Thursday, July 9, 2020

The Early Agricultural Period extends from 2100 BC to AD 50. The period is divided into three phases. The Silverbell Interval runs from 2100 BC to 1200 BC. During this time span maize (corn) made its way north to the Tucson Basin, where it was planted in fields by people living along the Santa Cruz River. These people relied primarily on gathered plants and animals they hunted along the river and nearby mountains. Maize supplemented their diet, but they moved about the landscape, seeking out food resources, likely on an annual schedule. We don't know a lot about this time span because the sites are deeply buried in the flood plain, in some cases more than 10 feet down. Few archaeological projects are conducted at that depth.

Excavations south of W. Congress Street at the Clearwater Site. The white circles are Silverbell Interval pit structures.


The San Pedro phase goes from 1200 BC to 800 BC. During this time irrigation agriculture was extensively employed, with ditches taking water from the Santa Cruz River and from other smaller streams, the Rillito, Pantano, and Canada del Oro, that may have had water only during the monsoon season. The small ditches carried water to areas where numerous small fields were dug out, the dirt piled around the edges in berms. Water was run into the fields, filling them, and then the berms were closed and the next plot watered. The Las Capas site had very large field systems that were explored prior to the construction of large tanks at the sewage facility at Ina Road.

Many storage pits were found at the site. Bell-shaped pits have a narrow opening at the top, with the pit widening out below. The narrow opening limited the amount of water, insects, and rodents that could get inside the pit, preserving whatever was stored inside from damage. Most likely the pits were used for short-term storage of maize and other perishable items.

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A bell-shaped storage pit at the Las Capas site.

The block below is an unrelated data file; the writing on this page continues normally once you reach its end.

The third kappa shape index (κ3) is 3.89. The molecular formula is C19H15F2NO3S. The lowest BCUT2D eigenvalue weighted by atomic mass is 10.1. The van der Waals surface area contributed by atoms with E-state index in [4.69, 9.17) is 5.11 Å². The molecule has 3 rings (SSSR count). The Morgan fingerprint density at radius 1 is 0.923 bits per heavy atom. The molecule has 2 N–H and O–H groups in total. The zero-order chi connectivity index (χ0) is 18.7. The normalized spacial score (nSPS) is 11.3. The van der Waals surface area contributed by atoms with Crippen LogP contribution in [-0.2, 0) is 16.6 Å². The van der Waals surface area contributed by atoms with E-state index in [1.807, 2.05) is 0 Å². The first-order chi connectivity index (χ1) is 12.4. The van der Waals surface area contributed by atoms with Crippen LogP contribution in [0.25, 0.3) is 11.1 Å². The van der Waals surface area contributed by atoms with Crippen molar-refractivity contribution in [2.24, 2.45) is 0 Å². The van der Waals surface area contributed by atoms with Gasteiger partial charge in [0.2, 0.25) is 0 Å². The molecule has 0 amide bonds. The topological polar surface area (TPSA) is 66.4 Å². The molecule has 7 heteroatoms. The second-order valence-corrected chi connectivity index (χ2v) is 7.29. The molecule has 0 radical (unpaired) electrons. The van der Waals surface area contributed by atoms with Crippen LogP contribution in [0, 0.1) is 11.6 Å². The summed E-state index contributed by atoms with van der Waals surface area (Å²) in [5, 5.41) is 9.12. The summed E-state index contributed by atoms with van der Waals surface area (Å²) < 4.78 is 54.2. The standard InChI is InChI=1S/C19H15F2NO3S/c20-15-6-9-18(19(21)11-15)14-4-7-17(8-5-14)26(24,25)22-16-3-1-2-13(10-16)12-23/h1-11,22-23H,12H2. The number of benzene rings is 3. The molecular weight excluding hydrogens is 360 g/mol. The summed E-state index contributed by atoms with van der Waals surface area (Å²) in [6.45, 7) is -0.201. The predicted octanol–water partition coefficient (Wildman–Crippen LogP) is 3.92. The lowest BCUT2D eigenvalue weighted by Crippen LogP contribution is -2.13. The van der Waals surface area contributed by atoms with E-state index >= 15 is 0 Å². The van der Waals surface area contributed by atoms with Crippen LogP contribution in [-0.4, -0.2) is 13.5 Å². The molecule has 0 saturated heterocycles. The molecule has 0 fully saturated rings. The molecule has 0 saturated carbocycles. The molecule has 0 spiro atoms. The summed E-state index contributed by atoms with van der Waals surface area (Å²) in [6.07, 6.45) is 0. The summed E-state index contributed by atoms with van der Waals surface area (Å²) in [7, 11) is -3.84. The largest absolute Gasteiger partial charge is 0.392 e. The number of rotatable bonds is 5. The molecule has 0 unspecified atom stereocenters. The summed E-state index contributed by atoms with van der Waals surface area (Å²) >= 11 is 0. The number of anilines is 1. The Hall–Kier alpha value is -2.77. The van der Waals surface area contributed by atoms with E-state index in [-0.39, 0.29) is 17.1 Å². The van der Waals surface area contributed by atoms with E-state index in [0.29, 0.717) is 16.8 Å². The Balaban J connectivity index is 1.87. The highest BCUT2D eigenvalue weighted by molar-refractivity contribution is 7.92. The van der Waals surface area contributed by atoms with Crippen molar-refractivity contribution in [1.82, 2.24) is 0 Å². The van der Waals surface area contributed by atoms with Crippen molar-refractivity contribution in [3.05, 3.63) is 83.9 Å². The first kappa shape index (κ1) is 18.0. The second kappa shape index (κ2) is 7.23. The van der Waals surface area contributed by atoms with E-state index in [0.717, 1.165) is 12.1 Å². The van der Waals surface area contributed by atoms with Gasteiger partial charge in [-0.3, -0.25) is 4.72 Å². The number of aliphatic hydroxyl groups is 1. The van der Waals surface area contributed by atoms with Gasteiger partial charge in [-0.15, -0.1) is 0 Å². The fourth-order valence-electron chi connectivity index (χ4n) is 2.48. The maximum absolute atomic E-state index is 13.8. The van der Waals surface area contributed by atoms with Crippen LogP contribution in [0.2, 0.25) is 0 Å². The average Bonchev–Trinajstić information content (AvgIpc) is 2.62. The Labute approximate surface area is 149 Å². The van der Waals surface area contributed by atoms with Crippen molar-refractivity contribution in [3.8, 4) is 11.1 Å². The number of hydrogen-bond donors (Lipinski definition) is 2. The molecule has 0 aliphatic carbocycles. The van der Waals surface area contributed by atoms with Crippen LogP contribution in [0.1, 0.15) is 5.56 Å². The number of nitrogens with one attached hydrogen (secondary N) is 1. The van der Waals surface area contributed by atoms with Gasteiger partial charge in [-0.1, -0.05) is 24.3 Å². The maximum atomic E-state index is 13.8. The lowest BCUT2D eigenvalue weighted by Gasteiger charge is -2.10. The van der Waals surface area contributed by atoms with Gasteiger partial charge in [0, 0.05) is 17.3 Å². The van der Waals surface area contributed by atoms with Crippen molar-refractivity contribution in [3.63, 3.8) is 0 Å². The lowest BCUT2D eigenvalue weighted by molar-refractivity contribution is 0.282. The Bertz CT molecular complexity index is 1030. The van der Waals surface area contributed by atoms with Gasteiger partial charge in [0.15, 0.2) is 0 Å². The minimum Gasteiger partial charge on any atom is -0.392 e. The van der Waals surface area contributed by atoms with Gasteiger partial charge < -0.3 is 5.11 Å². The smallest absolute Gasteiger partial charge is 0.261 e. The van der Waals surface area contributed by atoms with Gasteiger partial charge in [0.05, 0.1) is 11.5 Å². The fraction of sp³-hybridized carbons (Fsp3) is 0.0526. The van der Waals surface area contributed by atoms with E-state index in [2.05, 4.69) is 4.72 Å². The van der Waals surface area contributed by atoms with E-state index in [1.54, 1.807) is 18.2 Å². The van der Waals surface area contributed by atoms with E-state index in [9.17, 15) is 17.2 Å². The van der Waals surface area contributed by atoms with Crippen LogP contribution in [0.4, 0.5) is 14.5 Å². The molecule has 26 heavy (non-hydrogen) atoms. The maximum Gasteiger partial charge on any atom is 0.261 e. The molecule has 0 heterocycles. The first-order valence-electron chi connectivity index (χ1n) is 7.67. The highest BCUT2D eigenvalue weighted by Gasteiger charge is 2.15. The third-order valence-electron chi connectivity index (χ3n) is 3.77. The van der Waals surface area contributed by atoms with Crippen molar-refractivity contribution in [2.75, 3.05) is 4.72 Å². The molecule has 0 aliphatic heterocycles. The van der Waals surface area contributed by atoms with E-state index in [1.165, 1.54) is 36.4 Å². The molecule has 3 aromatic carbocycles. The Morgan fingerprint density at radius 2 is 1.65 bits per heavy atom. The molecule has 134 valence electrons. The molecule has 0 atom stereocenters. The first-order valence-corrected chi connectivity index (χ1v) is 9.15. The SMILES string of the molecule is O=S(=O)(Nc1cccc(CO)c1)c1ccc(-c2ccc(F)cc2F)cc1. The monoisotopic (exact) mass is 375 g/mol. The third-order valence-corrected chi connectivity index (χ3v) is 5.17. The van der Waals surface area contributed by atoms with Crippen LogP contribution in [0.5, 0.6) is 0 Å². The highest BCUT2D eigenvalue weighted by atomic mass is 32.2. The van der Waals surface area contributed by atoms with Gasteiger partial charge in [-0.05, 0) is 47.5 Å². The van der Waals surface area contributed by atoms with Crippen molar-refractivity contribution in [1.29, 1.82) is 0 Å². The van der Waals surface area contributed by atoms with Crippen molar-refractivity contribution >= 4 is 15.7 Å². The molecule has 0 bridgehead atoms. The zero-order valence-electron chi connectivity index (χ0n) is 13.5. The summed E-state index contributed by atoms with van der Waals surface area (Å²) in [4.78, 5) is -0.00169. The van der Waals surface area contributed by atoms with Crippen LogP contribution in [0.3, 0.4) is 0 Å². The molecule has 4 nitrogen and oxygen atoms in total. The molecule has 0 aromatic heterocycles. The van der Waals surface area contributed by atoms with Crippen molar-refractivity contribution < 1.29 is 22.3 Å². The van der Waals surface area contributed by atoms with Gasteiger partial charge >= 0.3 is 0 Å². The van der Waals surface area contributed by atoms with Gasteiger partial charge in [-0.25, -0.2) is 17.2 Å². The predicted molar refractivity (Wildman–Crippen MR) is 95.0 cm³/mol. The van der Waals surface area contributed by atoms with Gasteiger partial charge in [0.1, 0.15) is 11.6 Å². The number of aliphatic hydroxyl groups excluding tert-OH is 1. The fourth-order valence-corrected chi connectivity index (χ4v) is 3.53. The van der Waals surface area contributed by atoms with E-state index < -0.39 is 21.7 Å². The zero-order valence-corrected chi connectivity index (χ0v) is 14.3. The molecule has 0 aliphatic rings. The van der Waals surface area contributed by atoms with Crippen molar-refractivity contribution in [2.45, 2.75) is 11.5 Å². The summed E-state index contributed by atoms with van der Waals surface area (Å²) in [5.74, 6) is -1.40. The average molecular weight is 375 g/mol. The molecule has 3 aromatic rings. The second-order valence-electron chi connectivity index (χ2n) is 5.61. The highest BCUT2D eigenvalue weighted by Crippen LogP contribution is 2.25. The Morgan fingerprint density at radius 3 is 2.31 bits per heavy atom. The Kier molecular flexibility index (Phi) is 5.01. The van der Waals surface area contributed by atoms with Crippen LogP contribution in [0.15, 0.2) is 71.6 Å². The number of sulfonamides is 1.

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This fired-clay pipe was found in the pit, the oldest example known from the Tucson Basin.

The Cienega phase runs from 800 BC to AD 50. This period saw the creation of larger villages, perhaps occupied year round. We find many small, round houses, some used as dwellings and others for storage. Each community usually has one larger house that was probably used for ceremonies or gatherings where community concerns were discussed. The pit structure in the Presidio Museum dates to this time period. Abalone shell jewelry, probably manufactured in what is now modern-day California, and obsidian sourced from distant places in Arizona, New Mexico, and Sonora, show that people were trading between far-away places. A few small pots have been found, revealing the first experimentation with ceramics.


The pit structure in the Presidio Museum, as excavated.

Artist Robert Ciaccio, of Desert Archaeology, Inc., has created visualizations of what a Cienega phase village at the Clearwater Site would have looked like, using archaeological and ethnological evidence. These depictions help modern people better understand what life was like in long-ago Tucson.

Visualization by Robert Ciaccio, courtesy Desert Archaeology, Inc.

For more information about the Early Agricultural Period, the Tucson Underground issue of Archaeology Southwest Magazine is available in the Presidio Museum gift shop for $10.




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